Officials with the US’ National Aeronautics and Space Administration (NASA) previously released an animation in September 2019 that offered viewers a peek at how infalling matter became part of a black hole’s accretion disk, ultimately providing a better understanding of the object’s structure.
NASA researchers recently unveiled a new animation that explains the intertwining relationship between two black holes, specifically pinpointing on how the binary system is able to distort and redirect light that surrounds an accretion disk.
The animation was published on April 15 and is the work of a team of researchers led by Jeremy Schnittman, an astrophysicist at NASA’s Goddard Space Flight Center in Greenbelt, Maryland. It shows two black holes, one of which is colored in red and is about 200 million times the mass of the sun. The second black hole, which is illustrated in blue, weighs about half of that mass.
A face-on view of the system highlights the smaller black hole’s distorted image (inset) of its bigger companion. To reach the camera, the smaller black hole must bend light from its red companion by 90 degrees. The accretion disk of this secondary image appears as a line, which means we’re seeing an edge-on view of the red companion – while also simultaneously seeing it from above. A secondary image of the blue disk also forms just outside the bright ring of light nearest the larger black hole, too.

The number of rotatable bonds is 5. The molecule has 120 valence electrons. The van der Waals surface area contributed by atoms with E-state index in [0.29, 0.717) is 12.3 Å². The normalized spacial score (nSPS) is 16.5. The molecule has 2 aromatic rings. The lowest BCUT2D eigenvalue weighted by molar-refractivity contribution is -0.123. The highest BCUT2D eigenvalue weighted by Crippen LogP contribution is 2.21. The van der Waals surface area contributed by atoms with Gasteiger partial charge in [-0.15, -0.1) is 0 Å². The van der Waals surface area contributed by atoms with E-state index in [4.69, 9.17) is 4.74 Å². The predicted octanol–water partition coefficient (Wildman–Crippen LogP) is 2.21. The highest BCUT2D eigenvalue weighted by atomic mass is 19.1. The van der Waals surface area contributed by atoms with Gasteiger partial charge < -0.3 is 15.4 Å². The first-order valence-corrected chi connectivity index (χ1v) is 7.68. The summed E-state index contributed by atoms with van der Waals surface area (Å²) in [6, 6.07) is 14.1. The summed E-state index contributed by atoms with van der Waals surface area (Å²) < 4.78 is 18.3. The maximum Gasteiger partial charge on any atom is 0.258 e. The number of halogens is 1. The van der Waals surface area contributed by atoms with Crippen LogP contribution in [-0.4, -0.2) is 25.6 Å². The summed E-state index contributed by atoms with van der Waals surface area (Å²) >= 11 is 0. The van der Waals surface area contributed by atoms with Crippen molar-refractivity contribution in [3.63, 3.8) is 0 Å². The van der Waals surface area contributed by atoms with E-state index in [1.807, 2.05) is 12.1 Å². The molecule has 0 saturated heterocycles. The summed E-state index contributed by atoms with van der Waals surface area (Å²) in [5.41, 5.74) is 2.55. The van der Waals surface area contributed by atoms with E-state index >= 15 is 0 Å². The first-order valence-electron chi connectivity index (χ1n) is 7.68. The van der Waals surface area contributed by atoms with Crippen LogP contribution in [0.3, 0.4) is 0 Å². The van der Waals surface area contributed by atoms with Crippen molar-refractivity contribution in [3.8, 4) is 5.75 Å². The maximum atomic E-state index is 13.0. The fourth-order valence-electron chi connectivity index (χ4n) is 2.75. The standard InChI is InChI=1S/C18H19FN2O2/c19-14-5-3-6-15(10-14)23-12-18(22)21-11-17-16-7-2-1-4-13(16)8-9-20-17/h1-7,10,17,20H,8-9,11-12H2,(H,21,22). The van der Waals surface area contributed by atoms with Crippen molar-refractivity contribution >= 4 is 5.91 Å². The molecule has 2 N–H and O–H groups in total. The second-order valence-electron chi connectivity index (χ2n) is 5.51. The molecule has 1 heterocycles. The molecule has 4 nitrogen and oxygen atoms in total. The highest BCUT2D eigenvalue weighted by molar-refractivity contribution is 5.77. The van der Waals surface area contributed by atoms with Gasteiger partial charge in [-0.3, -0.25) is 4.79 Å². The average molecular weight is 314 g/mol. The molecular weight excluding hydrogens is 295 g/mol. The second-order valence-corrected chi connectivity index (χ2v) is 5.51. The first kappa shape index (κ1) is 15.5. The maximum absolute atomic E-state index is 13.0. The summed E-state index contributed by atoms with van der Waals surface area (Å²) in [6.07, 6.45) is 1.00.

It’s worth noting that the distortions detected in the animations are not seen when the viewer is examining the binary system from above, a development that serves as an example of a subtle phenomenon known as relativistic aberration. The animation shifts between an orbital plane view and an overview shot.
“A striking aspect of this new visualization is the self-similar nature of the images produced by gravitational lensing,” Schnittman explained. “Zooming into each black hole reveals multiple, increasingly distorted images of its partner.”
In order to create the animation, Schnittman calculated the movements by tapping the capabilities of the Discover supercomputing at the NASA Center for Climate Simulation.
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